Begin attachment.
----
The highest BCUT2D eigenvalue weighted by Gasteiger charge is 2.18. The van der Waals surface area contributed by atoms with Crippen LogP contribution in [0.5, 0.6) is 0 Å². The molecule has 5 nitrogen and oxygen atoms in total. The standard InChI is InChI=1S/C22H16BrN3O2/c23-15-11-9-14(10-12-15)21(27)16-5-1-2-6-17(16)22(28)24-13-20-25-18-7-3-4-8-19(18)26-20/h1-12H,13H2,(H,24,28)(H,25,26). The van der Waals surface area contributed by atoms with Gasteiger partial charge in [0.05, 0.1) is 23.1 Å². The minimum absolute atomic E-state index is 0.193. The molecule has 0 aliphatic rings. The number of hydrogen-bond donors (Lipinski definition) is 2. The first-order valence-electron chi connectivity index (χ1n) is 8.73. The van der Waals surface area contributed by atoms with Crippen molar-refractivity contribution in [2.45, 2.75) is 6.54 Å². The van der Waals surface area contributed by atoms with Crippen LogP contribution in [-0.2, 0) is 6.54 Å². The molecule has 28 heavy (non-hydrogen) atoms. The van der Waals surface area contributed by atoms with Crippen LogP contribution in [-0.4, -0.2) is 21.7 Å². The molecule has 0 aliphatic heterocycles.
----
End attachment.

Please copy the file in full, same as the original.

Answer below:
The highest BCUT2D eigenvalue weighted by Gasteiger charge is 2.18. The van der Waals surface area contributed by atoms with Crippen LogP contribution in [0.5, 0.6) is 0 Å². The molecule has 5 nitrogen and oxygen atoms in total. The standard InChI is InChI=1S/C22H16BrN3O2/c23-15-11-9-14(10-12-15)21(27)16-5-1-2-6-17(16)22(28)24-13-20-25-18-7-3-4-8-19(18)26-20/h1-12H,13H2,(H,24,28)(H,25,26). The van der Waals surface area contributed by atoms with Gasteiger partial charge in [0.05, 0.1) is 23.1 Å². The minimum absolute atomic E-state index is 0.193. The molecule has 0 aliphatic rings. The number of hydrogen-bond donors (Lipinski definition) is 2. The first-order valence-electron chi connectivity index (χ1n) is 8.73. The van der Waals surface area contributed by atoms with Crippen molar-refractivity contribution in [2.45, 2.75) is 6.54 Å². The van der Waals surface area contributed by atoms with Crippen LogP contribution in [-0.2, 0) is 6.54 Å². The molecule has 28 heavy (non-hydrogen) atoms. The van der Waals surface area contributed by atoms with Crippen LogP contribution in [-0.4, -0.2) is 21.7 Å². The molecule has 0 aliphatic heterocycles.